Document Type

Conference Paper

Publication Date


Publication Details

This conference paper was originally published as Frith, R, Recovering from Major Roof Cavities on the Longwall Face – A Current Perspective, in Aziz, N (ed), Coal 2006: Coal Operators' Conference, University of Wollongong & the Australasian Institute of Mining and Metallurgy, 2006, 52-63.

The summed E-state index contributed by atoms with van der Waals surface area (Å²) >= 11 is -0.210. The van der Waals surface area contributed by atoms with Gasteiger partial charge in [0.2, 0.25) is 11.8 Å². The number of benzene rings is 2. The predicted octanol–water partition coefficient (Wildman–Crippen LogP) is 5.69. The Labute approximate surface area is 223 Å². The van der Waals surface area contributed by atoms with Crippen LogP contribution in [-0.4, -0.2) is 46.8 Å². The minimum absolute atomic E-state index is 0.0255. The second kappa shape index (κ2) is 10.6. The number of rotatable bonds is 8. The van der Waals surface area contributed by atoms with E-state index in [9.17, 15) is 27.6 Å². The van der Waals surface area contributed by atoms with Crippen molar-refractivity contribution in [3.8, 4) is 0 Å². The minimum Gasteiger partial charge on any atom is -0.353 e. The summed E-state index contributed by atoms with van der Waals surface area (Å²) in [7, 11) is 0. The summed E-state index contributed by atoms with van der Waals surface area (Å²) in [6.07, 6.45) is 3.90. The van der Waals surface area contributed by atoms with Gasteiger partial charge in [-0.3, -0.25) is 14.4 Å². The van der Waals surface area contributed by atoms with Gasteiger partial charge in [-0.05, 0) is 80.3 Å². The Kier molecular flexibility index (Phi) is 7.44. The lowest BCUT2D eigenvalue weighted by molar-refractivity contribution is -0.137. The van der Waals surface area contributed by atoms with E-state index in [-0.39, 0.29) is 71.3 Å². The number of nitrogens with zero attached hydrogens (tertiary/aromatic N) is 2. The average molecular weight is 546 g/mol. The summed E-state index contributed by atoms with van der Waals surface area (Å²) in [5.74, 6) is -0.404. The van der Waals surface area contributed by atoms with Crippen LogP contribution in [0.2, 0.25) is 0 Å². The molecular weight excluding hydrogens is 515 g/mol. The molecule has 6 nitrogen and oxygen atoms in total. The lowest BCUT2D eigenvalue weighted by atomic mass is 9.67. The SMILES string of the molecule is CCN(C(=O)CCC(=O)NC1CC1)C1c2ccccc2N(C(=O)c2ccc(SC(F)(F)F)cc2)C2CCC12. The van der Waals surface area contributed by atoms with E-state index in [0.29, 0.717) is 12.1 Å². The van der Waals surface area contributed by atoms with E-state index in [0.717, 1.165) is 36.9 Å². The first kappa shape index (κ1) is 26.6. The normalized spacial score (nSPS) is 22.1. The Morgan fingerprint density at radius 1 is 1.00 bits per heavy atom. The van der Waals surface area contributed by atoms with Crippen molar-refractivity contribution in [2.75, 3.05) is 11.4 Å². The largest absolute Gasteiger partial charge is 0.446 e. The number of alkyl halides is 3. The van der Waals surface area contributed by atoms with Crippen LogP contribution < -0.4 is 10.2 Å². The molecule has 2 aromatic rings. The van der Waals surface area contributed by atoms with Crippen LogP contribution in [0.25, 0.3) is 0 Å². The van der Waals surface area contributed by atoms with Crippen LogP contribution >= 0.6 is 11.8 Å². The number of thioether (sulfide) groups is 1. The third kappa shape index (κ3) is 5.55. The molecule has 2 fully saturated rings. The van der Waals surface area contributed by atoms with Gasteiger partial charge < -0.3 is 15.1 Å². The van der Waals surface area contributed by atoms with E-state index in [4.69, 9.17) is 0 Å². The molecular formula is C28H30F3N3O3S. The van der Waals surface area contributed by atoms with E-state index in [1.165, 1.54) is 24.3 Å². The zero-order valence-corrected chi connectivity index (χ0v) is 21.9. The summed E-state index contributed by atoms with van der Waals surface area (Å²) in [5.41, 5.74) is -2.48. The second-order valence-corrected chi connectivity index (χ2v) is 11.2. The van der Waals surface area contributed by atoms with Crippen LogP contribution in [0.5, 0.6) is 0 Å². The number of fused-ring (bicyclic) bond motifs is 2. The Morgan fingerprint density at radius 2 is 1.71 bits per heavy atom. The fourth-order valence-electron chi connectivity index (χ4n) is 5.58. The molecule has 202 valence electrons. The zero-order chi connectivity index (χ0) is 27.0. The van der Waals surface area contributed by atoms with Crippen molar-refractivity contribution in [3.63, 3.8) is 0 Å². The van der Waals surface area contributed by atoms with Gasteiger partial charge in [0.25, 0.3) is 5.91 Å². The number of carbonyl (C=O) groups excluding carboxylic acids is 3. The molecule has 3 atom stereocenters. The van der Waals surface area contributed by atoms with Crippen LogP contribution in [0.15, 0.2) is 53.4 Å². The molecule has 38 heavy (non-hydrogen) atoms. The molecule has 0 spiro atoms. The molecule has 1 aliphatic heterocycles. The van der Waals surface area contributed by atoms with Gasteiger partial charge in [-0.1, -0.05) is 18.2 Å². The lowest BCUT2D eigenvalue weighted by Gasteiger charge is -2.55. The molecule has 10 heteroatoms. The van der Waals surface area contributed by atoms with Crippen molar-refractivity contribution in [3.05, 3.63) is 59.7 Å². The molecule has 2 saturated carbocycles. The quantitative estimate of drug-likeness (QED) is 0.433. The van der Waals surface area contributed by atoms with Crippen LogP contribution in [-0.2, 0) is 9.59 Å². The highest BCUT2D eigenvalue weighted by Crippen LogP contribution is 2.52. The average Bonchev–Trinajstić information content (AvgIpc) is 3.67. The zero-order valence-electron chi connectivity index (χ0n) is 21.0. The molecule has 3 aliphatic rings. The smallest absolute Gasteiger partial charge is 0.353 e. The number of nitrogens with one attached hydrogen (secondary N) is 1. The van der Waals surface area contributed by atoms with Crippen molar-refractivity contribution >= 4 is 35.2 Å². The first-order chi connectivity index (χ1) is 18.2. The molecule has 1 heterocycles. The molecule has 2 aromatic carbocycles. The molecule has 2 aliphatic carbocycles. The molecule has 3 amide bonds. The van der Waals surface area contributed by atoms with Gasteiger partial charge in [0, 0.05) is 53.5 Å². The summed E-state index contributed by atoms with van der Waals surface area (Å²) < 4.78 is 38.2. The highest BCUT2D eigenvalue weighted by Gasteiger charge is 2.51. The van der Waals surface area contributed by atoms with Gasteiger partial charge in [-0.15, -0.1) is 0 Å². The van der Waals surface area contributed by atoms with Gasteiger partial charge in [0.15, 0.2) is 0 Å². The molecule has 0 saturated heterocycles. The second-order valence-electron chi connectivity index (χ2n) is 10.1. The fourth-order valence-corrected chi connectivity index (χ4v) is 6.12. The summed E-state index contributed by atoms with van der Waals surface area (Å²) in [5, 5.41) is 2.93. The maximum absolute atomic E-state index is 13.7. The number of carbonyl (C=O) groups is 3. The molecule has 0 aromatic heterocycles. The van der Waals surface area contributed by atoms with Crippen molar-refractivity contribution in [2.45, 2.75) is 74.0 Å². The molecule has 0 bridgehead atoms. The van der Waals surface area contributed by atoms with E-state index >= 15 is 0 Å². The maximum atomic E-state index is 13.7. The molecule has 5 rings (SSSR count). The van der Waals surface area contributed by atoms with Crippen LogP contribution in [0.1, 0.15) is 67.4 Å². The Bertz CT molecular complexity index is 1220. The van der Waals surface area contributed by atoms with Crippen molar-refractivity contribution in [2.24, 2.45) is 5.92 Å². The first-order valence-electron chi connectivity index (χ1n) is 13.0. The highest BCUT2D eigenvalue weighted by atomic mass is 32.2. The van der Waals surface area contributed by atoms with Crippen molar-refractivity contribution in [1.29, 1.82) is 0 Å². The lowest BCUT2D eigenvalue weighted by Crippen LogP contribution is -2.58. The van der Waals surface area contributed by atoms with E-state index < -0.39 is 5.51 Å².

Recovering from roof cavities on the longwall face is an endemic aspect of longwall mining and this is especially the case today as longwall faces are wider and higher than they have ever been, yet powered support ratings are effectively technology constrained. There is little doubt that the ever-increasing dimensions of longwall faces are consequently increasing the likelihood of major roof falls occurring, especially in those more challenging geotechnical environments containing poor immediate roof conditions at depths of cover greater than 250 m. As a result, the efficiency and safety of longwall roof cavity recoveries is being given increased attention and is more relevant than ever to the success of the coal industry. This has led to the now almost universal use of cavity fills during the recovery of major roof falls on the longwall face, albeit that there is industry discussion regarding what constitutes ideal properties for cavity fill material. The paper discusses the geotechnical reasons why it is believed that major roof falls on longwall faces are becoming more likely with time and defines a conceptual geotechnical model for the cavity recovery process and the inherent ground control problems involved. Furthermore the paper considers the needs of mine operators during the cavity recovery process and how these can be best achieved. Specifically the paper contrasts foaming cements and phenolic foams as the two main generic types of cavity fill and ranks them according to such parameters as strength, foaming properties, rate of cavity fill, material cost, effectiveness, safety and overall cost effectiveness. The paper concludes that on a holistic basis, phenolic foams are the more suitable means of cavity filling on the longwall face, accepting that foaming cements are also an effective medium. However in the final analysis neither type of cavity fill is cost effective when compared to the benefits of preventing such cavities occurring in the first place through layout design, equipment maintenance and good operating practices and this is the major point of the paper.